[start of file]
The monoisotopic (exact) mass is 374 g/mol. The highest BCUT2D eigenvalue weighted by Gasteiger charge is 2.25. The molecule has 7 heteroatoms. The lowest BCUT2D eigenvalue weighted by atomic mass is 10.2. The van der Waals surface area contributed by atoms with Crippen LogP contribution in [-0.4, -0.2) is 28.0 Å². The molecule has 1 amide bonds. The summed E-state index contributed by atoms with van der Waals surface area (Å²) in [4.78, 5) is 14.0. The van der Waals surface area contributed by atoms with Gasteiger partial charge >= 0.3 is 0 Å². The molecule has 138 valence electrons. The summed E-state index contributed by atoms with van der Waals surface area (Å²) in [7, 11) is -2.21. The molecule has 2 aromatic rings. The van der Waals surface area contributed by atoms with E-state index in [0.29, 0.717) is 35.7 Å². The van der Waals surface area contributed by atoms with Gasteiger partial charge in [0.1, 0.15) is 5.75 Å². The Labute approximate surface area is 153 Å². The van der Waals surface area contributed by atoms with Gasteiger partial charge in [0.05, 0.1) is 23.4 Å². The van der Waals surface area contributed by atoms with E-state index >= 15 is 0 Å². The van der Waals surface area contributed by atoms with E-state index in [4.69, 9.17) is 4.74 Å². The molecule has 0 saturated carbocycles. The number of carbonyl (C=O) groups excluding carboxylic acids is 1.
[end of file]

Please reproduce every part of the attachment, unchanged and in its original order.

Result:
The monoisotopic (exact) mass is 374 g/mol. The highest BCUT2D eigenvalue weighted by Gasteiger charge is 2.25. The molecule has 7 heteroatoms. The lowest BCUT2D eigenvalue weighted by atomic mass is 10.2. The van der Waals surface area contributed by atoms with Crippen LogP contribution in [-0.4, -0.2) is 28.0 Å². The molecule has 1 amide bonds. The summed E-state index contributed by atoms with van der Waals surface area (Å²) in [4.78, 5) is 14.0. The van der Waals surface area contributed by atoms with Gasteiger partial charge >= 0.3 is 0 Å². The molecule has 138 valence electrons. The summed E-state index contributed by atoms with van der Waals surface area (Å²) in [7, 11) is -2.21. The molecule has 2 aromatic rings. The van der Waals surface area contributed by atoms with E-state index in [0.29, 0.717) is 35.7 Å². The van der Waals surface area contributed by atoms with Gasteiger partial charge in [0.1, 0.15) is 5.75 Å². The Labute approximate surface area is 153 Å². The van der Waals surface area contributed by atoms with Gasteiger partial charge in [0.05, 0.1) is 23.4 Å². The van der Waals surface area contributed by atoms with E-state index >= 15 is 0 Å². The van der Waals surface area contributed by atoms with E-state index in [4.69, 9.17) is 4.74 Å². The molecule has 0 saturated carbocycles. The number of carbonyl (C=O) groups excluding carboxylic acids is 1.